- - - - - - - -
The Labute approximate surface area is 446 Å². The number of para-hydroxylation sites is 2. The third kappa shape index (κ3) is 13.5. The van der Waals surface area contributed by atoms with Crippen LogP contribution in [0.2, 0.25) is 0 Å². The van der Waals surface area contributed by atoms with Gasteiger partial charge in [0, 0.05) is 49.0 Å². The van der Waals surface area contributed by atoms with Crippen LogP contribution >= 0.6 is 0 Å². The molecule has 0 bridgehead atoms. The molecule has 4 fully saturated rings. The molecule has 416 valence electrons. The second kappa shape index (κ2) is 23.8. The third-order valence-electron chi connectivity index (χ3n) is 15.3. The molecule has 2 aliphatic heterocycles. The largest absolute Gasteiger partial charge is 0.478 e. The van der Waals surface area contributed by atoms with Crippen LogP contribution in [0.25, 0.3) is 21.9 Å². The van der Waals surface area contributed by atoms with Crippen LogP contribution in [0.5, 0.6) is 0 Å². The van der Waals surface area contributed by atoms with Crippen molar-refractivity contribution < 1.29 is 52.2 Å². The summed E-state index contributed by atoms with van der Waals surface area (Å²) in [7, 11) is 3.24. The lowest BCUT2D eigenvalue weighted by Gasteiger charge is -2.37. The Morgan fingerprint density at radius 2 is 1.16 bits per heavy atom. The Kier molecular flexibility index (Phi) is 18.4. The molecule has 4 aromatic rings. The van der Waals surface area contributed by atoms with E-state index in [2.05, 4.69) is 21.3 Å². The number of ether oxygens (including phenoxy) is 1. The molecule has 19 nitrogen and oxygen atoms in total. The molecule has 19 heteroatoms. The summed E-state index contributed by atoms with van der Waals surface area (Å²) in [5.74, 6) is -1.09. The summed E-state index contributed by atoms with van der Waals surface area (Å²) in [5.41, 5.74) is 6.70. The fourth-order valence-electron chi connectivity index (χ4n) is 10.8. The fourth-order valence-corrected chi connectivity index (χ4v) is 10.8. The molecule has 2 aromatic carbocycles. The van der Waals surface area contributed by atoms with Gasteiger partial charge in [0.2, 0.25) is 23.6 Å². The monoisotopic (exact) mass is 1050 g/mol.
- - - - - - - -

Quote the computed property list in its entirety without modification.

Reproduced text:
The Labute approximate surface area is 446 Å². The number of para-hydroxylation sites is 2. The third kappa shape index (κ3) is 13.5. The van der Waals surface area contributed by atoms with Crippen LogP contribution in [0.2, 0.25) is 0 Å². The van der Waals surface area contributed by atoms with Gasteiger partial charge in [0, 0.05) is 49.0 Å². The van der Waals surface area contributed by atoms with Crippen LogP contribution >= 0.6 is 0 Å². The molecule has 0 bridgehead atoms. The molecule has 4 fully saturated rings. The molecule has 416 valence electrons. The second kappa shape index (κ2) is 23.8. The third-order valence-electron chi connectivity index (χ3n) is 15.3. The molecule has 2 aliphatic heterocycles. The largest absolute Gasteiger partial charge is 0.478 e. The van der Waals surface area contributed by atoms with Crippen LogP contribution in [0.25, 0.3) is 21.9 Å². The van der Waals surface area contributed by atoms with Crippen LogP contribution in [0.5, 0.6) is 0 Å². The van der Waals surface area contributed by atoms with Crippen molar-refractivity contribution < 1.29 is 52.2 Å². The summed E-state index contributed by atoms with van der Waals surface area (Å²) in [7, 11) is 3.24. The lowest BCUT2D eigenvalue weighted by Gasteiger charge is -2.37. The Morgan fingerprint density at radius 2 is 1.16 bits per heavy atom. The Kier molecular flexibility index (Phi) is 18.4. The molecule has 4 aromatic rings. The van der Waals surface area contributed by atoms with E-state index in [2.05, 4.69) is 21.3 Å². The number of ether oxygens (including phenoxy) is 1. The molecule has 19 nitrogen and oxygen atoms in total. The molecule has 19 heteroatoms. The summed E-state index contributed by atoms with van der Waals surface area (Å²) in [5.74, 6) is -1.09. The summed E-state index contributed by atoms with van der Waals surface area (Å²) in [5.41, 5.74) is 6.70. The fourth-order valence-electron chi connectivity index (χ4n) is 10.8. The fourth-order valence-corrected chi connectivity index (χ4v) is 10.8. The molecule has 2 aromatic carbocycles. The van der Waals surface area contributed by atoms with Gasteiger partial charge in [0.2, 0.25) is 23.6 Å². The monoisotopic (exact) mass is 1050 g/mol.